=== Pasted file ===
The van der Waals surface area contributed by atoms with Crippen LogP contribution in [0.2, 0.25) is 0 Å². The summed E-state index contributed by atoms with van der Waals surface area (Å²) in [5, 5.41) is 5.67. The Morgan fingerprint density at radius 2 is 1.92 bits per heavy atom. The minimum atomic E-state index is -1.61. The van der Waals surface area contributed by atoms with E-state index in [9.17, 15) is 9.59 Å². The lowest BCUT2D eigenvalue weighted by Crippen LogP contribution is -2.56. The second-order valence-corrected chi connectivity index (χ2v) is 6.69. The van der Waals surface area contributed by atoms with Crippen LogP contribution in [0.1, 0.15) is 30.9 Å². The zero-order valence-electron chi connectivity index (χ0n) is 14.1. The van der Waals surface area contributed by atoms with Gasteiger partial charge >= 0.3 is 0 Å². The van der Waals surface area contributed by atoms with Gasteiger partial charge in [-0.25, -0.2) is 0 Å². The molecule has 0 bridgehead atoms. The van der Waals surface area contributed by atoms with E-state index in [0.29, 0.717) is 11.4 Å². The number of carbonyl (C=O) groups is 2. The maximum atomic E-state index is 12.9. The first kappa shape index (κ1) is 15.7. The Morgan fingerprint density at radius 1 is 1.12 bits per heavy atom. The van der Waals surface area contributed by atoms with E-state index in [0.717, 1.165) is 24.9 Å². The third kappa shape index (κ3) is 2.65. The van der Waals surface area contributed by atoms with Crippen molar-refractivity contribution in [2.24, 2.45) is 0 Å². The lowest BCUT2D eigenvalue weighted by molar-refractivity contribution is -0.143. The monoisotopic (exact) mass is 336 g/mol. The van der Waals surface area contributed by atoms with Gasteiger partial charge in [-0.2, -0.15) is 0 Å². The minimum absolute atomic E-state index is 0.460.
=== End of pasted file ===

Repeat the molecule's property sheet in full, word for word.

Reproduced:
The van der Waals surface area contributed by atoms with Crippen LogP contribution in [0.2, 0.25) is 0 Å². The summed E-state index contributed by atoms with van der Waals surface area (Å²) in [5, 5.41) is 5.67. The Morgan fingerprint density at radius 2 is 1.92 bits per heavy atom. The minimum atomic E-state index is -1.61. The van der Waals surface area contributed by atoms with E-state index in [9.17, 15) is 9.59 Å². The lowest BCUT2D eigenvalue weighted by Crippen LogP contribution is -2.56. The second-order valence-corrected chi connectivity index (χ2v) is 6.69. The van der Waals surface area contributed by atoms with Crippen LogP contribution in [0.1, 0.15) is 30.9 Å². The zero-order valence-electron chi connectivity index (χ0n) is 14.1. The van der Waals surface area contributed by atoms with Gasteiger partial charge >= 0.3 is 0 Å². The van der Waals surface area contributed by atoms with Gasteiger partial charge in [-0.25, -0.2) is 0 Å². The molecule has 0 bridgehead atoms. The van der Waals surface area contributed by atoms with E-state index in [0.29, 0.717) is 11.4 Å². The number of carbonyl (C=O) groups is 2. The maximum atomic E-state index is 12.9. The first kappa shape index (κ1) is 15.7. The Morgan fingerprint density at radius 1 is 1.12 bits per heavy atom. The van der Waals surface area contributed by atoms with E-state index in [0.717, 1.165) is 24.9 Å². The third kappa shape index (κ3) is 2.65. The van der Waals surface area contributed by atoms with Crippen molar-refractivity contribution in [2.24, 2.45) is 0 Å². The lowest BCUT2D eigenvalue weighted by molar-refractivity contribution is -0.143. The monoisotopic (exact) mass is 336 g/mol. The van der Waals surface area contributed by atoms with Gasteiger partial charge in [-0.2, -0.15) is 0 Å². The minimum absolute atomic E-state index is 0.460.